Additionally, the enforceability of indemnification provisions in our contracts may be limited or prohibited by applicable law or such provisions may not be enforced by courts having jurisdiction, and we could be held liable for substantial losses or damages and for fines and penalties imposed by regulatory authorities. The indemnification provisions in our contracts may be subject to differing interpretations, and the laws or courts of certain jurisdictions may enforce such provisions while other laws or courts may find them to be unenforceable. The law with respect to the enforceability of indemnities varies from jurisdiction to jurisdiction and is unsettled under certain laws that are applicable to our contracts. There can be no assurance that our contracts with our customers, suppliers and subcontractors will fully protect us against all hazards and risks inherent in our operations. There can also be no assurance that those parties with contractual obligations to indemnify us will be financially able to do so or will otherwise honor their contractual obligations.

We maintain liability insurance, which generally includes coverage for environmental damage; however, because of contractual provisions and policy limits, our insurance coverage may not adequately cover our losses and claim costs. In addition, certain risks and contingencies related to pollution, reservoir damage and environmental risks are generally not fully insurable. Also, we do not typically purchase loss-of-hire insurance to cover lost revenues when a rig is unable to work.  There can be no assurance that we will continue to carry the insurance we currently maintain, that our insurance will cover all types of losses or that we will be able to maintain adequate insurance in the future at rates we consider to be reasonable or that we will be able to obtain insurance against some risks.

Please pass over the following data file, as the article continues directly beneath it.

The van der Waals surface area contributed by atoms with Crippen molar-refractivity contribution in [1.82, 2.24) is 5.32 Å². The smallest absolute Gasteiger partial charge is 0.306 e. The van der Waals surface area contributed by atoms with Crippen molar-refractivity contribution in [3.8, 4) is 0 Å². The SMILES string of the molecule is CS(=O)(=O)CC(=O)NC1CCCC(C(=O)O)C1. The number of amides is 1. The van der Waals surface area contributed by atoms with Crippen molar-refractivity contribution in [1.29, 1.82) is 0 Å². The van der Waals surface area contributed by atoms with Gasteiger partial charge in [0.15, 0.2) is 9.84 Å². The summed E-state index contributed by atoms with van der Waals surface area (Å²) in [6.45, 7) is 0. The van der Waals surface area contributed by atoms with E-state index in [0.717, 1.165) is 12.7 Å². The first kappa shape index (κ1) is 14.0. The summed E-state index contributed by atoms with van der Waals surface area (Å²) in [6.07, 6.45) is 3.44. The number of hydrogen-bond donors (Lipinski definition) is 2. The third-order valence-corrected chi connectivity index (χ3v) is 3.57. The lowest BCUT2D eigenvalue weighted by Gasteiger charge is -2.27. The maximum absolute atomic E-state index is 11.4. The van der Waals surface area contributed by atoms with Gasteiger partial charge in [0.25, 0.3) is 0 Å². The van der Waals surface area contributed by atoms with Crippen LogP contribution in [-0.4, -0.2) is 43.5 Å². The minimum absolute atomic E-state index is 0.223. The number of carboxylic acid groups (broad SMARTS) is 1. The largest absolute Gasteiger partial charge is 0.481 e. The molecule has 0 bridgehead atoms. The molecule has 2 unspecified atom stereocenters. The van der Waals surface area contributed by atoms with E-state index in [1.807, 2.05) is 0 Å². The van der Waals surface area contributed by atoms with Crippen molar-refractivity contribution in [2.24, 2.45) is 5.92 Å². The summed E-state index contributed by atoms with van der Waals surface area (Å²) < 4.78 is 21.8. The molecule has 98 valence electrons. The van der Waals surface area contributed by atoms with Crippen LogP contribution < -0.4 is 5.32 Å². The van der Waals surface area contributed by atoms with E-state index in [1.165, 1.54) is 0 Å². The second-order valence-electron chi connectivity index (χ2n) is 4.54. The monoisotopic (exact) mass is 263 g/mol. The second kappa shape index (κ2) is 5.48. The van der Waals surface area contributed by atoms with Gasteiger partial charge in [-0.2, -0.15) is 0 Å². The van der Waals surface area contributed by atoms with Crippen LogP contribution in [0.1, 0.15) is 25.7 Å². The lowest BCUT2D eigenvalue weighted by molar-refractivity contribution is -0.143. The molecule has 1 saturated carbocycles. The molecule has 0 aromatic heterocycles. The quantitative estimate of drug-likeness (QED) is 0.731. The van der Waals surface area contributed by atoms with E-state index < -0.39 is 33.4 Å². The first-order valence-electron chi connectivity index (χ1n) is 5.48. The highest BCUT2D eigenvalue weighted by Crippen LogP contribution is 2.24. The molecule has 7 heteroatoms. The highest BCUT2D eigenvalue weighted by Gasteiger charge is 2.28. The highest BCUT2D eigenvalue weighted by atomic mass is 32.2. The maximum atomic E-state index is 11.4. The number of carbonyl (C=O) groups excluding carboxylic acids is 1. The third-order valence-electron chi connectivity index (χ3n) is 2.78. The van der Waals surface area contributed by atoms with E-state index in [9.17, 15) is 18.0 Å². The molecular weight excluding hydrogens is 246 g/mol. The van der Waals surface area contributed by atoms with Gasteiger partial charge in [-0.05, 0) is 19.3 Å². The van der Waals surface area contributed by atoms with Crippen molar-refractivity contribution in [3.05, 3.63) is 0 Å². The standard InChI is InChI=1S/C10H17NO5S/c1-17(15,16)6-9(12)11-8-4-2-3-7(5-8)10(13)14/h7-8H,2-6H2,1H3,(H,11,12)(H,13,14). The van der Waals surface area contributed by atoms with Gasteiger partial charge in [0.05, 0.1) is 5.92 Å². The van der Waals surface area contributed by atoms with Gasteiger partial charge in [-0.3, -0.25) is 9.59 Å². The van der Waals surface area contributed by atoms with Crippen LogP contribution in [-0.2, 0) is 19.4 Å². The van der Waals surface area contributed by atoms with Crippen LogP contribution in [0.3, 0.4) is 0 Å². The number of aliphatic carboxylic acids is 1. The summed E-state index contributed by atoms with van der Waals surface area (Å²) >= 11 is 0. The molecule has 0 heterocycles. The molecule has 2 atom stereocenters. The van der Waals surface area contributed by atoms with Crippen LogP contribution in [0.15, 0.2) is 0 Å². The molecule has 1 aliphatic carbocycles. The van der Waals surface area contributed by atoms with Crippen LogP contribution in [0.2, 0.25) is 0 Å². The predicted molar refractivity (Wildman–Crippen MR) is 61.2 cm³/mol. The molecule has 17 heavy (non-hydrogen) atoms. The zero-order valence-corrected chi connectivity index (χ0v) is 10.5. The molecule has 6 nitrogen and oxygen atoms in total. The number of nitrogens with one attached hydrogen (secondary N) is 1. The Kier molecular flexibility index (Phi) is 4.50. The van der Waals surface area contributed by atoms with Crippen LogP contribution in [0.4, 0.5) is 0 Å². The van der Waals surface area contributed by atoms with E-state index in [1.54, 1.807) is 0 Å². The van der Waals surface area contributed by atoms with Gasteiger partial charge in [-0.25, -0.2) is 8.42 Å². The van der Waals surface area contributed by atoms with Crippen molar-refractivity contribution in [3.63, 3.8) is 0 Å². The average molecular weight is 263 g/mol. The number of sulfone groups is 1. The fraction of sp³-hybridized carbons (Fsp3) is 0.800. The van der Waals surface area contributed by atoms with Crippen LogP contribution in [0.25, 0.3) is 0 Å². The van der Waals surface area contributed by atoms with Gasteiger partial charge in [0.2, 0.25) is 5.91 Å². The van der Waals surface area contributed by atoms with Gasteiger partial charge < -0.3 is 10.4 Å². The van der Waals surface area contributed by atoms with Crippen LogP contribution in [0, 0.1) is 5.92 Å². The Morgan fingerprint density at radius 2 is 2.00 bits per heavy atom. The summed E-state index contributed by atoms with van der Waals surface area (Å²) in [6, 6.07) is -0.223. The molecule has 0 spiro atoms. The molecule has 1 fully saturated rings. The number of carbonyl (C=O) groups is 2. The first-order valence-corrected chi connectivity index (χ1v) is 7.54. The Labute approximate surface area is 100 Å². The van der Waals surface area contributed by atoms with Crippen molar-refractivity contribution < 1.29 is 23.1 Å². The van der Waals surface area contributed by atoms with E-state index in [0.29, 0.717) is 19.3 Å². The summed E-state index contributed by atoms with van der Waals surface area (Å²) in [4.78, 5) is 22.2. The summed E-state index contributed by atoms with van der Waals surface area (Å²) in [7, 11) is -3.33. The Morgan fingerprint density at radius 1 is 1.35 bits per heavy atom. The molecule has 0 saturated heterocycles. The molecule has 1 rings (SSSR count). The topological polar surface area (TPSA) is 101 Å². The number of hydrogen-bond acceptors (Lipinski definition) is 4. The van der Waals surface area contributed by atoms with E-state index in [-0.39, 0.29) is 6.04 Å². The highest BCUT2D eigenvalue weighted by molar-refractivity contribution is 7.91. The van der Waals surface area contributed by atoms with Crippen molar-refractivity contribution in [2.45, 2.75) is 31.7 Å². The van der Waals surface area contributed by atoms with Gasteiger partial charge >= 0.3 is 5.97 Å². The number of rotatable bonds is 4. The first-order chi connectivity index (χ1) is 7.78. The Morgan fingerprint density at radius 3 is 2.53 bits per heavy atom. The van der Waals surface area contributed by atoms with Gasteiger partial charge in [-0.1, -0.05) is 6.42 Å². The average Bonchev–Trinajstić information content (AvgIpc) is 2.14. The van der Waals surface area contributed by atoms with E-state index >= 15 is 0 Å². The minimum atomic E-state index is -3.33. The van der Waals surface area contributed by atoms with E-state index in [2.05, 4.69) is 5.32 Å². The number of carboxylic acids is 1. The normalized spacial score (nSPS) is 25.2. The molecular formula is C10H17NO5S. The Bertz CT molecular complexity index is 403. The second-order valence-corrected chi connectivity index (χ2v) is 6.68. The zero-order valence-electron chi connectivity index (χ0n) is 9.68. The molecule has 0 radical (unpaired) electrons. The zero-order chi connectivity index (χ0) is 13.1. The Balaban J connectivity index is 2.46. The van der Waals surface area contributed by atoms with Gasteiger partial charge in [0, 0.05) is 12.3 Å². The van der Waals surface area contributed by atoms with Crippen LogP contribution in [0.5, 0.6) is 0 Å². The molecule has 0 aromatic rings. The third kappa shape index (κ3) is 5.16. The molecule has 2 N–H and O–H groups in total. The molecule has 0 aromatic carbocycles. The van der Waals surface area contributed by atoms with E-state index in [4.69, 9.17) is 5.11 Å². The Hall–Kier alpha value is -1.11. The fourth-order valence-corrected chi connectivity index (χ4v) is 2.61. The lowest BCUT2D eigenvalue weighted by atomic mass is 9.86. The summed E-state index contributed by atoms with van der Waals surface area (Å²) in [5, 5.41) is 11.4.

We are self-insured for physical damage to rigs and equipment caused by named windstorms in the GOM. This results in a higher risk of material losses that are not covered by third party insurance contracts. In addition, certain of our shore-based facilities are located in geographic regions that are susceptible to damage or disruption from hurricanes and other weather events. Future hurricanes or similar natural disasters that impact our facilities, our personnel located at those facilities or our ongoing operations may negatively affect our financial position and operating results.

If an accident or other event occurs that exceeds our insurance coverage limits or is not an insurable event under our insurance policies, or is not fully covered by contractual indemnity, it could result in a significant loss to us.

We must make substantial capital and operating expenditures to reactivate, build, maintain and upgrade our drilling fleet.